Assessing Diabetes and Factors Associated with Foregoing Medical Care among Persons with Diabetes: Disparities Facing American Indian/Alaska Native, Black, Hispanic, Low Income, and Southern Adults in the U.S. (2011–2015)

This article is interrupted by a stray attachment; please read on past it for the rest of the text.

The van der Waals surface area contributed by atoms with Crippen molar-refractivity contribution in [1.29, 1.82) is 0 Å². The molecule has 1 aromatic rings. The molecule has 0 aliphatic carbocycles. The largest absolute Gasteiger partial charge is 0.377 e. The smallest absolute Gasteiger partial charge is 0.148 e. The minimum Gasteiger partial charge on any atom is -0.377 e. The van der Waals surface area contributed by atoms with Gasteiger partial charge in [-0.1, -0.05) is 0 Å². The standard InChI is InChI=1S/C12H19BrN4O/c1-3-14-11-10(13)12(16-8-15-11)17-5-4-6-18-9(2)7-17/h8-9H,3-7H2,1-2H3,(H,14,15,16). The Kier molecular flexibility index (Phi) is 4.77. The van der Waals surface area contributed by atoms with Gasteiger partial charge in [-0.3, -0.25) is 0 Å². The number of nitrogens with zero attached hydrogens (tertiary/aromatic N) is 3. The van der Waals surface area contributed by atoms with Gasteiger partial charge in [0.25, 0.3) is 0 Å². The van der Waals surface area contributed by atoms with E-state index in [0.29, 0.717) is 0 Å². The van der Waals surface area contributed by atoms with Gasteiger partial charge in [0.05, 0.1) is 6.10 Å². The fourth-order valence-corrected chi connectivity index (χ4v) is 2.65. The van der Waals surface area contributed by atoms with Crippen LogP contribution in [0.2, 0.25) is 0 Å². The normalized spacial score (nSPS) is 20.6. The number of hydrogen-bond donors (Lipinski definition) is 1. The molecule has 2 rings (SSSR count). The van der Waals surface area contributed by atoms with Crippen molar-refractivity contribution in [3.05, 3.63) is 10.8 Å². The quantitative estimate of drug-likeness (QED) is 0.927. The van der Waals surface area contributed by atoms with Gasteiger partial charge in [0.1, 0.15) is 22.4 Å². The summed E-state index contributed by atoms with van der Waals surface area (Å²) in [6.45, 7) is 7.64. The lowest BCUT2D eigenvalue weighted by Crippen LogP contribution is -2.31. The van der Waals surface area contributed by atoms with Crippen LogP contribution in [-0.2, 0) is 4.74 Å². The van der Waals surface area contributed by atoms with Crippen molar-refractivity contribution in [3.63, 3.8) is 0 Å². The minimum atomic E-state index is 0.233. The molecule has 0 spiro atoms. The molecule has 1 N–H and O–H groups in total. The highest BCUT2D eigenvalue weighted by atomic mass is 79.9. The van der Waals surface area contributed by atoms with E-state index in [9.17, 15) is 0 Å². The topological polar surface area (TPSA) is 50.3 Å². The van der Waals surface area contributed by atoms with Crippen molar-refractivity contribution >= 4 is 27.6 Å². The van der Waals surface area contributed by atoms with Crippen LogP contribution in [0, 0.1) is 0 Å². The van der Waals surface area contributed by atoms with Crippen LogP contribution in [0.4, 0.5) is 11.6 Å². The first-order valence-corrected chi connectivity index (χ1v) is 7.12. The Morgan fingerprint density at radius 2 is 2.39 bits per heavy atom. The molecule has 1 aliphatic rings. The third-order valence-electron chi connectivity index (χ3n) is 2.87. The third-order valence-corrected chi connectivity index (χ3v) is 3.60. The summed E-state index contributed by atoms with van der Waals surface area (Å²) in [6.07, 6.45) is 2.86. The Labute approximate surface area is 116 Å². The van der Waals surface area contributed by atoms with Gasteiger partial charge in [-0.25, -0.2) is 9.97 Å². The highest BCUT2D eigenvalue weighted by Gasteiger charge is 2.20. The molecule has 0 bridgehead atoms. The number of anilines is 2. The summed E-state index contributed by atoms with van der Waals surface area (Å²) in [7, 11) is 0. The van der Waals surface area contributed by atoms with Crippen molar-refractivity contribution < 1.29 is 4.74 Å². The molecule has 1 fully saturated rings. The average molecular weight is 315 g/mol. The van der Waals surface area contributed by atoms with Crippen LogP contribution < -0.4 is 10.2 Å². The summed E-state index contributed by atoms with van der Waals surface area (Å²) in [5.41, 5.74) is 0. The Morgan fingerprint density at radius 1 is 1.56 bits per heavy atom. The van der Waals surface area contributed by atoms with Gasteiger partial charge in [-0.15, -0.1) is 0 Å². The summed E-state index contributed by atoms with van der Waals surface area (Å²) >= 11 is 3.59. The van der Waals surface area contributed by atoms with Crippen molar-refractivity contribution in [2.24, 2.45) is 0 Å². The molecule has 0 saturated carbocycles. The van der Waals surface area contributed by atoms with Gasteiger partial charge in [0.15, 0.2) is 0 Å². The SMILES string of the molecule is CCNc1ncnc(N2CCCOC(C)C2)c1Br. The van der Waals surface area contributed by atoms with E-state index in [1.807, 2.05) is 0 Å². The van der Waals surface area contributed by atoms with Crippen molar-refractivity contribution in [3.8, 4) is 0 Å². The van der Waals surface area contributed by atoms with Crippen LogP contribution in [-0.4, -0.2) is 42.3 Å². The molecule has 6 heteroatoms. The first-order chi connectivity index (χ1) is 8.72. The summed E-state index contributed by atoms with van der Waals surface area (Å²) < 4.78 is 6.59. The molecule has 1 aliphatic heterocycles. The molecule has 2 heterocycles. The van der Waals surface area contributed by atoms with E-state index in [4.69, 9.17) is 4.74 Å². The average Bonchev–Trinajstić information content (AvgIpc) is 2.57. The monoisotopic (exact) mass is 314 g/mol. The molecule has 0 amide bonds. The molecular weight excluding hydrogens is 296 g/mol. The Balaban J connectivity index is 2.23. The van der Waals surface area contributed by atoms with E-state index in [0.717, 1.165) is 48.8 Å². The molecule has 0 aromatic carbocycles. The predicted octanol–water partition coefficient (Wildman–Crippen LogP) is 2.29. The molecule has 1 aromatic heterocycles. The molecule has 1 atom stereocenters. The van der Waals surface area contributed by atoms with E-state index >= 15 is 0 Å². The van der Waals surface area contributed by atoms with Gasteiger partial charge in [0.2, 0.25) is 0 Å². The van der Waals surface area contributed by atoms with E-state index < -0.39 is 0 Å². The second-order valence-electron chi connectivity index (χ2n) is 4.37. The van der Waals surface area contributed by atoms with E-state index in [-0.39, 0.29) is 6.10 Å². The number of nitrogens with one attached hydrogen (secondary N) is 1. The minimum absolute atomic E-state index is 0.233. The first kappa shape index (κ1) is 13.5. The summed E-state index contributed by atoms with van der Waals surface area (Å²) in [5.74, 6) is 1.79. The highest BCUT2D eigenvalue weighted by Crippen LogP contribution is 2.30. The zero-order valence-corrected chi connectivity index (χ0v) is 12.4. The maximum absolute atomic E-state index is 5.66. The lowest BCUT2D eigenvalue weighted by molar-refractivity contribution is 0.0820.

OBJECTIVE To compare American-Indian and Caucasian mortality rates from diabetes among tribal Contract Health Service Delivery Areas (CHSDAs) in the Great Plains Region (GPR) and describe the disparities observed. RESEARCH DESIGN AND METHODS Mortality data from the National Center for Vital Statistics and Seer*STAT were used to identify diabetes as the underlying cause of death for each decedent in the GPR from 2002 to 2010. Mortality data were abstracted and aggregated for American-Indians and Caucasians for 25 reservation CHSDAs in the GPR. Rate ratios (RR) with 95% CIs were used and SEER*Stat V.8.0.4 software calculated age-adjusted diabetes mortality rates. RESULTS Age-adjusted mortality rates for American-Indians were significantly higher than those for Caucasians during the 8-year period. In the GPR, American-Indians were 3.44 times more likely to die from diabetes than Caucasians. South Dakota had the highest RR (5.47 times that of Caucasians), and Iowa had the lowest RR, (1.1). Reservation CHSDA RR ranged from 1.78 to 10.25. CONCLUSIONS American-Indians in the GPR have higher diabetes mortality rates than Caucasians in the GPR. Mortality rates among American-Indians persist despite special programs and initiatives aimed at reducing diabetes in these populations. Effective and immediate efforts are needed to address premature diabetes mortality among American-Indians in the GPR.